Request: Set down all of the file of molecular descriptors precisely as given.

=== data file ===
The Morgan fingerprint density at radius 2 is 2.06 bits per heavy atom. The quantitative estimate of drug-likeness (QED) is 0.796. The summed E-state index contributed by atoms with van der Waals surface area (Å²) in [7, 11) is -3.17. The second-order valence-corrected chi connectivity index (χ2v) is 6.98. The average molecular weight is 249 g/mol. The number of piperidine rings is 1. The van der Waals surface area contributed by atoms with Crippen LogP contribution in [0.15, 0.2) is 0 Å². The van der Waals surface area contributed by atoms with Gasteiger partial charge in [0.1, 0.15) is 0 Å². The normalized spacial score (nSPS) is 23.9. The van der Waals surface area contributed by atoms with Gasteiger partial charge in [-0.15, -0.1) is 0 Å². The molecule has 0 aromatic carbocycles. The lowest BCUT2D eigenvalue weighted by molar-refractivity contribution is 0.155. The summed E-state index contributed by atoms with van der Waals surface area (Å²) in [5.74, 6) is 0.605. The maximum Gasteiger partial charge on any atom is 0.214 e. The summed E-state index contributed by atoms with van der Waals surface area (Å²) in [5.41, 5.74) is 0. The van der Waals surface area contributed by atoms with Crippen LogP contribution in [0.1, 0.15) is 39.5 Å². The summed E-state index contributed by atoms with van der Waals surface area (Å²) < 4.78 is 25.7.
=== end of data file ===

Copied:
The Morgan fingerprint density at radius 2 is 2.06 bits per heavy atom. The quantitative estimate of drug-likeness (QED) is 0.796. The summed E-state index contributed by atoms with van der Waals surface area (Å²) in [7, 11) is -3.17. The second-order valence-corrected chi connectivity index (χ2v) is 6.98. The average molecular weight is 249 g/mol. The number of piperidine rings is 1. The van der Waals surface area contributed by atoms with Crippen LogP contribution in [0.15, 0.2) is 0 Å². The van der Waals surface area contributed by atoms with Gasteiger partial charge in [0.1, 0.15) is 0 Å². The normalized spacial score (nSPS) is 23.9. The van der Waals surface area contributed by atoms with Gasteiger partial charge in [-0.15, -0.1) is 0 Å². The molecule has 0 aromatic carbocycles. The lowest BCUT2D eigenvalue weighted by molar-refractivity contribution is 0.155. The summed E-state index contributed by atoms with van der Waals surface area (Å²) in [5.74, 6) is 0.605. The maximum Gasteiger partial charge on any atom is 0.214 e. The summed E-state index contributed by atoms with van der Waals surface area (Å²) in [5.41, 5.74) is 0. The van der Waals surface area contributed by atoms with Crippen LogP contribution in [0.1, 0.15) is 39.5 Å². The summed E-state index contributed by atoms with van der Waals surface area (Å²) < 4.78 is 25.7.